new labor and new journalism

A fascinating find is going around on tumblr as a response to Nate Thayer’s justified takedown of the exploitative and exclusionary world of journalism. My mother quit journalism when she started to sense it was turning into something less of a public service and vital part of civil life and more of a money-making venture. For sure, someone has always made good money off of journalism, whether it’s a state run or a private venture, but journalists were paid as well. Now that the great labor squeeze has hit the papers, seasoned journalists like Nate Thayer, who does great work and has for many years, are suddenly competing with young upstarts who are willing to do the work for free, or perhaps re-purpose someone else’s. While the pros might accuse the new kids of engaging in scab behavior – they are in a way – both are exploited and both end up losing out in the end. Even the publications that come out in support for Nate admit they publish work they got for free and employ part-time temps (like myself).

As more professional journalists find their living in new concepts like “content marketing” (the magazine I temp for has recently added three to the roster) and more are willing to write for less, the quality of journalism degrades and the democratizing promises of the internet instead further pools the power and income at the top – where it has always gone – while culling smaller and more diverse magazines and newspapers.  The message gets more reverberation, and the origin of the content becomes more obfuscated. Mix that around with some pay-for-play schemes at already established papers, and our version of truth becomes more watered down, more unknowable.

Meanwhile, labor is further fractured and sent scrambling for crumbs. Few who are not endowed with a trust fund paycheck can afford to go do the legwork needed to really dig into a story. What is journalistic integrity? Even the piece that Nate Thayer was arguing about with The Atlantic was originally sold to NKNews, a news site on North Korea that is incredibly opaque itself (the editor board is not listed, nor their source of income) and has possible links to LiNK, a non profit dedicated to introducing “Liberty” to North Korea, among other organizations based in Washington D.C.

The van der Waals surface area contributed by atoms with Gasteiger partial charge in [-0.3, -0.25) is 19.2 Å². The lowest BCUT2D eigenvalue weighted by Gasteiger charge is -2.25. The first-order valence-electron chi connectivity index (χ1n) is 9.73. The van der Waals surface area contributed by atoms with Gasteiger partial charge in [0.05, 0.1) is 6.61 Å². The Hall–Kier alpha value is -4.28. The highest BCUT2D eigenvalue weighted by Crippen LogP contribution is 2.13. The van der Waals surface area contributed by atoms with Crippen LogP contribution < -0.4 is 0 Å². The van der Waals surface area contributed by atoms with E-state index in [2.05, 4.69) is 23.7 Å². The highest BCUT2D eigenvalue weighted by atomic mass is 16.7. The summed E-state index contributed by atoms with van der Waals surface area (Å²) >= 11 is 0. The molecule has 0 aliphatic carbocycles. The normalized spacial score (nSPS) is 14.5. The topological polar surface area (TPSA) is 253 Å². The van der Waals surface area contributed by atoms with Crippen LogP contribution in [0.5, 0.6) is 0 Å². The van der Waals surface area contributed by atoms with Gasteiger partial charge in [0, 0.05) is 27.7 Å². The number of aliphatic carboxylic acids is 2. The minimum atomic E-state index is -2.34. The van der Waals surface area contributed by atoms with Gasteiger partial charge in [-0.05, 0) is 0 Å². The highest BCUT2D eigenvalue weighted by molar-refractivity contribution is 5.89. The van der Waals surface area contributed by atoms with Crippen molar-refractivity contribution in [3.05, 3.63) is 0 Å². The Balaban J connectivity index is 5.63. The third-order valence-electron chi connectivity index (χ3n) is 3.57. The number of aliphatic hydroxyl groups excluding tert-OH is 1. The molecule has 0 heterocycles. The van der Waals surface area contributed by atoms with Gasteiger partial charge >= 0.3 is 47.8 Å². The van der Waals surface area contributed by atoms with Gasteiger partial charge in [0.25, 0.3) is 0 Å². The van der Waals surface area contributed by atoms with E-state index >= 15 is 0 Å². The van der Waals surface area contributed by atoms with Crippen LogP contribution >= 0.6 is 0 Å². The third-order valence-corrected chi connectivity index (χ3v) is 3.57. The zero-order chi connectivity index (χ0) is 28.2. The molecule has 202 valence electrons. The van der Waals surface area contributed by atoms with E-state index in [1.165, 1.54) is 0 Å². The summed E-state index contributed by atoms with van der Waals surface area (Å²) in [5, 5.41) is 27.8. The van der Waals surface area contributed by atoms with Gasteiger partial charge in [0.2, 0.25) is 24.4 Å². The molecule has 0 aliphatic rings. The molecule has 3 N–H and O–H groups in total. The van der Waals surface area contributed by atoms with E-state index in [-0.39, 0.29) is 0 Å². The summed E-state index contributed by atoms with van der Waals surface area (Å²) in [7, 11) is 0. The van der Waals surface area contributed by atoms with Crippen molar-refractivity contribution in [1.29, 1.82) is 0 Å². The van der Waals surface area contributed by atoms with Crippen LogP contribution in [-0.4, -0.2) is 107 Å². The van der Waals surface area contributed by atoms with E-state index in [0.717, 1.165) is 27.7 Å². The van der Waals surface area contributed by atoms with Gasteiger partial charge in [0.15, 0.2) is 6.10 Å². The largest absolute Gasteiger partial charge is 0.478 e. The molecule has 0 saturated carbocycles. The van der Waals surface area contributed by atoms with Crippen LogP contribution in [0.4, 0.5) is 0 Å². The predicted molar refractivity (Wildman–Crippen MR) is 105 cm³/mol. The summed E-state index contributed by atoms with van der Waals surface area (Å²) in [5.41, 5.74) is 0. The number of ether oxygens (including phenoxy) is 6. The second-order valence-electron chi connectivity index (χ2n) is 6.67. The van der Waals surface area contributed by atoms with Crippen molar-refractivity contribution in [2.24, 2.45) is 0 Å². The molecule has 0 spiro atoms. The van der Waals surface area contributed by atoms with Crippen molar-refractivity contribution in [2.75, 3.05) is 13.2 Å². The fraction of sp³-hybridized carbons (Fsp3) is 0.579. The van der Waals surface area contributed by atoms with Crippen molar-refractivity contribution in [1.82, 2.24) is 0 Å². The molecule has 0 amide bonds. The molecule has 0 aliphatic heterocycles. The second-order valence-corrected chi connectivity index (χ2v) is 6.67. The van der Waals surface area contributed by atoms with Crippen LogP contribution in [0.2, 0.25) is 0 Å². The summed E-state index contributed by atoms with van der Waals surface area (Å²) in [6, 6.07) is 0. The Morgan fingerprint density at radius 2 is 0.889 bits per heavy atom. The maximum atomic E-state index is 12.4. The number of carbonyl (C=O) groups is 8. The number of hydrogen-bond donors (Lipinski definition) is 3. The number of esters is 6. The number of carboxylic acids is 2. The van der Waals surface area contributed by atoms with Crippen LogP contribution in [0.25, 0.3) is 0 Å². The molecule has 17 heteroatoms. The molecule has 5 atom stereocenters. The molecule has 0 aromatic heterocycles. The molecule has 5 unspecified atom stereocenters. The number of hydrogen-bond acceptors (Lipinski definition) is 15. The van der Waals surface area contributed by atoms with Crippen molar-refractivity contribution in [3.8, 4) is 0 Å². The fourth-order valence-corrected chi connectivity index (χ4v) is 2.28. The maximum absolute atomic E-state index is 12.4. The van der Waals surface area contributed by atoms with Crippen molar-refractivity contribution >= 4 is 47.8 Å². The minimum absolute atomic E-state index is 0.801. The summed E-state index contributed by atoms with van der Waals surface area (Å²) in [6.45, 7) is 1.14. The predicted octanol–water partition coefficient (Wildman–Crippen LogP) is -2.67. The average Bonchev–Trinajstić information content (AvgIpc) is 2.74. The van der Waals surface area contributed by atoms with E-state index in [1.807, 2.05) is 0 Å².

It seems I got a little sidetracked. The link I quoted at the beginning is a story from 1999 exploring the new labor economy based on the internet, of which journalism is now part and parcel. Entitled “Why Your Fabulous Job Sucks” it sort of illustrates how this generation got duped into low paying jobs that have little to no chance of unionization for the promise of a “pick your own hours” kind of lifestyle. Of course, no one told us that if we don’t “pick” to work all of them, we get none of them. The promise of freelance – “be your own boss!” – becomes a struggle to undercut the unseen competition, even if that means writing for free.

I was offered journalism jobs when I was living in Palestine – all of them were for no pay and all of them promised me a great opportunity to get exposure and build a portfolio. I never took one of them, something I sometimes regret as I sit where I am. Yet – what would I have been buying into? It’s nice to think of yourself as the next Seymour Hersh, but if you ever want to make money by writing, you’re better off going into content marketing or shilling for the big boys more directly over twitter.

I write what I do for free because I feel I have to. Oh, and the “feed me” button is located here.

2 responses to “new labor and new journalism

  1. ““Why Your Fabulous Job Sucks”…sort of illustrates how this generation got duped into low paying jobs that have little to no chance of unionization for the promise of a “pick your own hours” kind of lifestyle. Of course, no one told us that if we don’t “pick” to work all of them, we get none of them. The promise of freelance – “be your own boss!” – becomes a struggle to undercut the unseen competition, even if that means writing for free.”

    and when the medium is dominated by those with trust-fund pay checks, as you say, you don’t get to hear much of this anymore. some gen x writers and older people said this loudly in the early aughts but now it’s all “worth it” or “necessary”. in most cases, these rich kids have all the actual paid jobs with benefits from shitty conglomerated media too. when i have some extra skrilla, i will be hitting your donate button! – S

Leave a Reply

Fill in your details below or click an icon to log in:

WordPress.com Logo

You are commenting using your WordPress.com account. Log Out / Change )

Twitter picture

You are commenting using your Twitter account. Log Out / Change )

Facebook photo

You are commenting using your Facebook account. Log Out / Change )

Google+ photo

You are commenting using your Google+ account. Log Out / Change )

Connecting to %s